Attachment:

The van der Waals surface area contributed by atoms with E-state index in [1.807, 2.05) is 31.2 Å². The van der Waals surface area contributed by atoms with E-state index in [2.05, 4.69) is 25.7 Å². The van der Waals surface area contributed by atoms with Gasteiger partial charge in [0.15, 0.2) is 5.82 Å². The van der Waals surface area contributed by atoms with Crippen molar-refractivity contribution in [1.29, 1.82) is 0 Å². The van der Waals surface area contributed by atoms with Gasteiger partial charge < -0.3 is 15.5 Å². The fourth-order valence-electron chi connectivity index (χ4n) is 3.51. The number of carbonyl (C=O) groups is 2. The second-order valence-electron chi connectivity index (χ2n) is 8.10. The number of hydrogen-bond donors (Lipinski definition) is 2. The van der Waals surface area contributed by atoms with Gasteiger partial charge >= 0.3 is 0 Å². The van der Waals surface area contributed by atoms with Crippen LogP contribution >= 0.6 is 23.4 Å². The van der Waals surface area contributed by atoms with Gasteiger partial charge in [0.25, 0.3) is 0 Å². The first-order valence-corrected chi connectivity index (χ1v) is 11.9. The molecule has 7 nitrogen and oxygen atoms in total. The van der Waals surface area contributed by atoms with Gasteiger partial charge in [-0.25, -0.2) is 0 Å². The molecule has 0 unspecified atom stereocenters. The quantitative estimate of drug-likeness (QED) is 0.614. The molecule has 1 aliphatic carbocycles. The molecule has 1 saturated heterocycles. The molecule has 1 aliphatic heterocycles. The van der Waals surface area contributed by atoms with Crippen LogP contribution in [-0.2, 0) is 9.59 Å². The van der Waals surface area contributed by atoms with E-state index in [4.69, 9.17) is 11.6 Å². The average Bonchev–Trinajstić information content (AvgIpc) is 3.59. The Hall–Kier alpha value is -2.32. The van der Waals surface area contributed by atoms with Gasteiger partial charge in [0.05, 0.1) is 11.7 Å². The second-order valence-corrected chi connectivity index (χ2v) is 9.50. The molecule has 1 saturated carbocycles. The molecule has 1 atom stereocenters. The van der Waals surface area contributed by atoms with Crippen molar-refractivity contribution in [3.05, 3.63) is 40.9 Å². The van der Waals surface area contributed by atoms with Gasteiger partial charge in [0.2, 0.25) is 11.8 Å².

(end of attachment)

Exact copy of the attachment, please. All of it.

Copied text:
The van der Waals surface area contributed by atoms with E-state index in [1.807, 2.05) is 31.2 Å². The van der Waals surface area contributed by atoms with E-state index in [2.05, 4.69) is 25.7 Å². The van der Waals surface area contributed by atoms with Gasteiger partial charge in [0.15, 0.2) is 5.82 Å². The van der Waals surface area contributed by atoms with Crippen molar-refractivity contribution in [1.29, 1.82) is 0 Å². The van der Waals surface area contributed by atoms with Gasteiger partial charge < -0.3 is 15.5 Å². The fourth-order valence-electron chi connectivity index (χ4n) is 3.51. The number of carbonyl (C=O) groups is 2. The second-order valence-electron chi connectivity index (χ2n) is 8.10. The number of hydrogen-bond donors (Lipinski definition) is 2. The van der Waals surface area contributed by atoms with Gasteiger partial charge >= 0.3 is 0 Å². The van der Waals surface area contributed by atoms with Crippen LogP contribution >= 0.6 is 23.4 Å². The van der Waals surface area contributed by atoms with Gasteiger partial charge in [0.25, 0.3) is 0 Å². The first-order valence-corrected chi connectivity index (χ1v) is 11.9. The molecule has 7 nitrogen and oxygen atoms in total. The van der Waals surface area contributed by atoms with Gasteiger partial charge in [-0.25, -0.2) is 0 Å². The molecule has 0 unspecified atom stereocenters. The quantitative estimate of drug-likeness (QED) is 0.614. The molecule has 1 aliphatic carbocycles. The molecule has 1 saturated heterocycles. The molecule has 1 aliphatic heterocycles. The van der Waals surface area contributed by atoms with Crippen LogP contribution in [-0.2, 0) is 9.59 Å². The van der Waals surface area contributed by atoms with E-state index in [4.69, 9.17) is 11.6 Å². The average Bonchev–Trinajstić information content (AvgIpc) is 3.59. The Hall–Kier alpha value is -2.32. The van der Waals surface area contributed by atoms with Gasteiger partial charge in [0.05, 0.1) is 11.7 Å². The second-order valence-corrected chi connectivity index (χ2v) is 9.50. The molecule has 1 saturated carbocycles. The molecule has 1 atom stereocenters. The van der Waals surface area contributed by atoms with Crippen molar-refractivity contribution in [3.05, 3.63) is 40.9 Å². The van der Waals surface area contributed by atoms with Gasteiger partial charge in [0.2, 0.25) is 11.8 Å².